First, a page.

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Past has role to play in reducing Indigenous suicide rates

The ongoing impacts of intergenerational trauma, disempowerment and disengagement cannot be overlooked if Indigenous suicide rates are to be reduced according to University of Southern Queensland Associate Professor Raelene Ward.

A registered nurse, Dr Ward is a Senior Lecturer at USQ’s College for Indigenous Studies Education and Research School of Nursing, and recently completed her PhD in suicide prevention, specifically exploring Aboriginal understandings of suicides from a social and emotional wellbeing point of view.

“It is well known that suicides among Aboriginal and Torres Strait Islanders are much more frequent in comparison to other Queenslanders, and I really wanted to get a more comprehensive understanding of suicides from an Aboriginal perspective,” Professor Ward said.

“I consulted more than 50 Aboriginal residents across Darling Downs and the South West Queensland who have been affected by suicide and understand their experiences, where they feel they were let down or what could have been done differently, and their ideas around what could put in place for their communities in the future,” she said.

“Our region has been affected greatly by suicide in recent years, and there’s been a lot of commentary from the Indigenous community around negative experiences with attempting to access mental health services and support.”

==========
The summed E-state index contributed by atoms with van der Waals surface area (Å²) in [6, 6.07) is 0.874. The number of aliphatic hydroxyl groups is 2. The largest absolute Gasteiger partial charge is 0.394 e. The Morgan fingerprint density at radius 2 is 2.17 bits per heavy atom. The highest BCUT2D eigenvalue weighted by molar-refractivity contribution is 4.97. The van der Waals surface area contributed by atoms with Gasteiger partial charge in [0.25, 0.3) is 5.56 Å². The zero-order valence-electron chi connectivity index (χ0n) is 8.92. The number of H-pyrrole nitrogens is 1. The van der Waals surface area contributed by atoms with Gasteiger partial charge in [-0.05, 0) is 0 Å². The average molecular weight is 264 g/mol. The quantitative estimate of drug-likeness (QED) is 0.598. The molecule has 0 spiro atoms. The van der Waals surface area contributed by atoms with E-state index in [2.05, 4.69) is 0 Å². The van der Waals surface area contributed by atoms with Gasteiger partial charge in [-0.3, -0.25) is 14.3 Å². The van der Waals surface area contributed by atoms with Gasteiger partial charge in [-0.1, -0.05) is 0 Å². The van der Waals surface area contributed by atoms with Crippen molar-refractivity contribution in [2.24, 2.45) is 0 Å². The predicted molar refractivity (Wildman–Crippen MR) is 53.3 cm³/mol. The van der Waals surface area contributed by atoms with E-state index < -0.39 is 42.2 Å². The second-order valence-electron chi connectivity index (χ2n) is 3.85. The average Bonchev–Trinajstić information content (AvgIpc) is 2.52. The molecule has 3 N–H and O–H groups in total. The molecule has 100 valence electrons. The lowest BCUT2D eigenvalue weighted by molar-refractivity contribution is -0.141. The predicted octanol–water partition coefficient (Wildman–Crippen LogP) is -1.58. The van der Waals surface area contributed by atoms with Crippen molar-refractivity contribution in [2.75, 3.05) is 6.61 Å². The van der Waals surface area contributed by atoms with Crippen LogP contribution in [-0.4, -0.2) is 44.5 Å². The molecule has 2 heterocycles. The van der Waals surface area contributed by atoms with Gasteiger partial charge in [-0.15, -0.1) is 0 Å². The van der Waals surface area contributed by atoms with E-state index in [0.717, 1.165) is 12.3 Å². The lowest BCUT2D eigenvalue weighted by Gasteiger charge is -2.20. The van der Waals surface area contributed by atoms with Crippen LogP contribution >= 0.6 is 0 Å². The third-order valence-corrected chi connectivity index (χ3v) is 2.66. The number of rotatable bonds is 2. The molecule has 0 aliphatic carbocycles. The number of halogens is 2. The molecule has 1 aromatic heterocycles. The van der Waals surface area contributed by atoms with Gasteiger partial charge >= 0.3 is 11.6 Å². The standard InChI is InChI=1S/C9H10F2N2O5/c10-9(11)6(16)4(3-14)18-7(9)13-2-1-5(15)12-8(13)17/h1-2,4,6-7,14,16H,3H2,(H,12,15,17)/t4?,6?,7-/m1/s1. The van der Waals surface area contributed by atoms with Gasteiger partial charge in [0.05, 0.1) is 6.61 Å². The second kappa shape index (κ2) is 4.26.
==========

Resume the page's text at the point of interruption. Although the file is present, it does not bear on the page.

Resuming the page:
Professor Ward will share the key findings of her research at a community forum in Toowoomba next month that’s focus is on reducing youth suicide through collective community support.

“Some people wonder how things that happened in Aboriginal families sixty, seventy or eighty years ago can impact a young person today to the point of taking their own life, but these are traumatic events that have played a factor in modern day disadvantage within the larger social and health context,” she said.

“There is good work being done in suicide prevention and postvention, but it is policy and strategy that is coming down from a top level that doesn’t consider or understand how Indigenous people access services, especially communities that are rural or remote.

“One theme that kept coming through strongly in my research is the need to have our people involved in designing these services and mental health support and also have a front line role for Aboriginal medial officers in hospitals and other healthcare settings where assessments are made.”

Professor Ward said while she had always planned to serve her community, she never planned on becoming a spokesperson.

“I am at a point in my career and my life now where I have to acknowledge that being the only Aboriginal person who has completed a PhD on Aboriginal suicide with a nursing and mental health background means I have a role to play on behalf of our Indigenous community, and I hope I can keep the conversations going in the right direction.”

Woman smiling
Dr Raelene Ward (USQ Photography)